The much neglected water sector of Burundi has received a funding boost which is expected to improve the lives of rural communities across the country. The project will help create 18 latest-generation water supply systems powered by sustainable energy sources, such as solar.
A new privately-owned and operated electricity company is set to bring grid power to almost 70% of the population in Burundi. Weza Power is the result of a multi-year development partnership between Virunga Power and the Government of Burundi.
Good news for Amped Innovation. As part of its operations in Burundi, the company based in San Mateo, California, in the United States of America, has received funding of one million dollars. The funds come from the country window of the Electrification Financing Initiative (EDFI ElectriFI) for Burundi.
By embracing energy efficiency, industries in Burundi can not only enhance their competitiveness and contribute to the country’s economic diversification but also play a pivotal role in the global efforts to combat climate change and promote sustainable development.
The Burundi government has launched a solar energy project for rural communities with the aim of increasing the electricity access rate and providing clean & efficient cooking solutions. The project, named ‘Soleil-Nyakiriza’ or Rural Community Solar Energy Project, is being rolled out by the Burundian Ministry of Hydraulics, Energy and Mines.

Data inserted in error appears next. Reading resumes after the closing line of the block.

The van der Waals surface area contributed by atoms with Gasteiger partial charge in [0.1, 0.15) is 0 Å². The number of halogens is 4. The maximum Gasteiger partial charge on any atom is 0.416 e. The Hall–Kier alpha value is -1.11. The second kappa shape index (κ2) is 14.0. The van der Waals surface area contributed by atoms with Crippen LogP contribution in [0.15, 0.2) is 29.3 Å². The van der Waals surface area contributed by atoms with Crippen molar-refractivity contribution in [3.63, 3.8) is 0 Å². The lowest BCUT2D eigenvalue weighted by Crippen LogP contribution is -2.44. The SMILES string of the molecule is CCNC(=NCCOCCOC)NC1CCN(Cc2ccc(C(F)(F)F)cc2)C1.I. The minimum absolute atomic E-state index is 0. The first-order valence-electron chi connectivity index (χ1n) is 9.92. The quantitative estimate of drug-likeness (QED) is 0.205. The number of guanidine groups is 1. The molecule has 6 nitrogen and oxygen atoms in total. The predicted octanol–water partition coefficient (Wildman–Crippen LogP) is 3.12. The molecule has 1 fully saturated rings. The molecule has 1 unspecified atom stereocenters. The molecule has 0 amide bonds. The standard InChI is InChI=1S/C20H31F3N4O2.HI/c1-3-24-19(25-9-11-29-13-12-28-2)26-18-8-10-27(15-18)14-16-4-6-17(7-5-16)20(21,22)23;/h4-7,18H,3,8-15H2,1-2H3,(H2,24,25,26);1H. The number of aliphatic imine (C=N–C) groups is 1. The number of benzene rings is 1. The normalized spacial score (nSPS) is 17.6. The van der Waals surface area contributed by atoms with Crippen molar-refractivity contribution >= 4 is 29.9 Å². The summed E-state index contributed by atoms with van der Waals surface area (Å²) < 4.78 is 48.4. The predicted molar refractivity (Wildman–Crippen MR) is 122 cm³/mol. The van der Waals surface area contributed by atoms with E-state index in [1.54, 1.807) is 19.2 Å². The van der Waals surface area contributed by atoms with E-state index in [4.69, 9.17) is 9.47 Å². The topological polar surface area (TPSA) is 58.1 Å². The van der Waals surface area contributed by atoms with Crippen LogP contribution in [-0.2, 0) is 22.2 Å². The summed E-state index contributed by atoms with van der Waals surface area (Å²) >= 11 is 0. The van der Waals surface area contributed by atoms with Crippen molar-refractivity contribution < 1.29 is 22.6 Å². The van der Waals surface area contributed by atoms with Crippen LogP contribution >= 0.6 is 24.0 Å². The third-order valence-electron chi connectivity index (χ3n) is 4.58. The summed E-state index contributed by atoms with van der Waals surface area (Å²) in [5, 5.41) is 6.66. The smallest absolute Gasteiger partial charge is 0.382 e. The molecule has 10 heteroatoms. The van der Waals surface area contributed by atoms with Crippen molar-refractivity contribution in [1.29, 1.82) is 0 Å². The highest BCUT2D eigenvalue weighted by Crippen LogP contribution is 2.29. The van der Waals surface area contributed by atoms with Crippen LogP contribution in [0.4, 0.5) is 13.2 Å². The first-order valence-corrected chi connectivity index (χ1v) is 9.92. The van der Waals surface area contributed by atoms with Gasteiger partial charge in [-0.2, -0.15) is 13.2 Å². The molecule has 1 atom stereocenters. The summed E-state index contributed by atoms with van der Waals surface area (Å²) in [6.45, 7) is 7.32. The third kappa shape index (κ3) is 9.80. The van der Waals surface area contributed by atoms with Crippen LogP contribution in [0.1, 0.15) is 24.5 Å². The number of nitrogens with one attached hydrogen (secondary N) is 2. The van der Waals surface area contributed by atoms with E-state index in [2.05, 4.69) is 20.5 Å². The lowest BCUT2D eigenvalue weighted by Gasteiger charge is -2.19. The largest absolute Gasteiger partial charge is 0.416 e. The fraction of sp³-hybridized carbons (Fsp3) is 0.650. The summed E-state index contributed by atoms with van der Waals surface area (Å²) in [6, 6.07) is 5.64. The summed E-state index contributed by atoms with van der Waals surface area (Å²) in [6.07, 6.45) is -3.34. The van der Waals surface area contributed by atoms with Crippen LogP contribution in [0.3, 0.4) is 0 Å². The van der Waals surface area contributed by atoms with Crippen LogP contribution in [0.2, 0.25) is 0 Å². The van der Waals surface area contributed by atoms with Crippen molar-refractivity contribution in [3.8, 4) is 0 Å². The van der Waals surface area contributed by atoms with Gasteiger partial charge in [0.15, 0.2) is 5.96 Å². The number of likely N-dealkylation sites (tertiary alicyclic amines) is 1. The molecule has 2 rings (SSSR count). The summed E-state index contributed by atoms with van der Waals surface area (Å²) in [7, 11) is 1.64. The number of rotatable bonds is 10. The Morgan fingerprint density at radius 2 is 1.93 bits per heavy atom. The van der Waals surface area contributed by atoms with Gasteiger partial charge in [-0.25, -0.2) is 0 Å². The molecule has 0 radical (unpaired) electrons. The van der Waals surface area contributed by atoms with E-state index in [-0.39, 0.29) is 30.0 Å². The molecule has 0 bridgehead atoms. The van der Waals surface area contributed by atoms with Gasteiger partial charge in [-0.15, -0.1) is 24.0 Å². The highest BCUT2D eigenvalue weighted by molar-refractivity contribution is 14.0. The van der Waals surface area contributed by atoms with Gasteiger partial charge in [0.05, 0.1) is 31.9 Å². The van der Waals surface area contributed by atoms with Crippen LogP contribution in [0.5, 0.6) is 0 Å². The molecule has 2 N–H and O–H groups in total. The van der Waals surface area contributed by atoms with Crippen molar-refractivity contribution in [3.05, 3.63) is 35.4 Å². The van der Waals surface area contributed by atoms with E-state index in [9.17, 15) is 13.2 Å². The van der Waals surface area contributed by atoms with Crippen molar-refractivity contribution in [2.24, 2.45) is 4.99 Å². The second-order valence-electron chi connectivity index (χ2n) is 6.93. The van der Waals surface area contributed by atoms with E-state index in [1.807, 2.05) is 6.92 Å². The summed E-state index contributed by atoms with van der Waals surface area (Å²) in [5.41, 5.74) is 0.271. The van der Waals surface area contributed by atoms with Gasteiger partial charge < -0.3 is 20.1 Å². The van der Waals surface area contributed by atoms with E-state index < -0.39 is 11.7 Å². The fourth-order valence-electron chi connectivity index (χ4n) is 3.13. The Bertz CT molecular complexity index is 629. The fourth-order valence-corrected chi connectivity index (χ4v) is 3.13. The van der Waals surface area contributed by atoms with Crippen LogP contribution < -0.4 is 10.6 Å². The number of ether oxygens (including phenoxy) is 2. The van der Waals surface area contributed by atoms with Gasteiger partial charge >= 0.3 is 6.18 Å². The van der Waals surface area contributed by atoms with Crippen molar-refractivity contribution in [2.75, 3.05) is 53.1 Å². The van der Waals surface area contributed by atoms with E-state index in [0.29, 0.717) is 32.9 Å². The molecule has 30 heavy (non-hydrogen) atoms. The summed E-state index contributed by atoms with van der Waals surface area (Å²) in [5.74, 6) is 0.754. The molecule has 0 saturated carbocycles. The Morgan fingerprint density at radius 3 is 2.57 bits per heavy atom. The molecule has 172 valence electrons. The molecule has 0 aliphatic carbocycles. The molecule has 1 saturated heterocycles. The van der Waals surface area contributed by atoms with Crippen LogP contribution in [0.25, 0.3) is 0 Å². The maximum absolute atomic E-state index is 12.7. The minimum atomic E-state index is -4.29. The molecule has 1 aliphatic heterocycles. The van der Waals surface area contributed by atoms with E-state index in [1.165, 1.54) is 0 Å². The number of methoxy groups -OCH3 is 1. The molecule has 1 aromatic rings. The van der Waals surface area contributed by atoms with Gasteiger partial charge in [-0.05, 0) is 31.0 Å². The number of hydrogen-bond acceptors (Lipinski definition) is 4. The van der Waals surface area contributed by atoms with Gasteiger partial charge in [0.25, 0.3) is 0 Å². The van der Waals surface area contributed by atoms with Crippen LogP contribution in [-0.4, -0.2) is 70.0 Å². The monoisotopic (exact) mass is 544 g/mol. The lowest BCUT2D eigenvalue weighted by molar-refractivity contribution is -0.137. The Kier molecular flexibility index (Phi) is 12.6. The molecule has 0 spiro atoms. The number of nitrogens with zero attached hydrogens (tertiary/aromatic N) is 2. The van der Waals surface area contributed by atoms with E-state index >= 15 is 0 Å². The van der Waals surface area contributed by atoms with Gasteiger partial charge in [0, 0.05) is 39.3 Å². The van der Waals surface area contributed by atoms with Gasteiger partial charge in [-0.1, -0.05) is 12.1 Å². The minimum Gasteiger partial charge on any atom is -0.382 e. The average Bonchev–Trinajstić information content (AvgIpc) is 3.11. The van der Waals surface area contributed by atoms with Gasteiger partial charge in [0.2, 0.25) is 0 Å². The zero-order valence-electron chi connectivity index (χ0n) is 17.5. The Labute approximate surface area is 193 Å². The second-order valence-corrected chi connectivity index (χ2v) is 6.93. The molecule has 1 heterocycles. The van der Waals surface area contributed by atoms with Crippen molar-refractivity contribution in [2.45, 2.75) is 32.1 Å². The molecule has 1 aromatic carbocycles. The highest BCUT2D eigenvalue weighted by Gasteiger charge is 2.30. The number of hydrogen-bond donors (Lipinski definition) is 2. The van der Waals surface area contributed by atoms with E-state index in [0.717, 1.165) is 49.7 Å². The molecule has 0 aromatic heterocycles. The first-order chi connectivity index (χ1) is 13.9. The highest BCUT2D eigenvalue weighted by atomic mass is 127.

The FESEC Fund includes 3 funding windows: Start-up grants: targeting SMEs wishing to launch their activities in the sectors targeted by the Fund; Growth grants: Targeting already established businesses with capacity to distribute off-grid solar products as well as efficient and clean cooking products; Result-Based Financing
This facility will support the importation of critical inputs such as fertilizer, pharmaceuticals, solar energy panels, farm machinery and other intermediate goods that Burundi needs to revive its agriculture and manufacturing sectors.
105 maintenance technicians from the 49 health districts of Burundi and from the central level benefited from this training organized by the Expanded Programme on Immunization (EPI) with the support of UNICEF Burundi.
In Burundi, figures show that today access to energy is low and below the African average of 47%. Thanks to a government project funded by the World Bank and other development partners, Burundi expects the situation to improve in the coming years.
Depending on who you talk to on the streets of Bujumbura, there are arguments for and against the embargo that has left public mobility extensively disrupted and livelihoods damaged or lost entirely.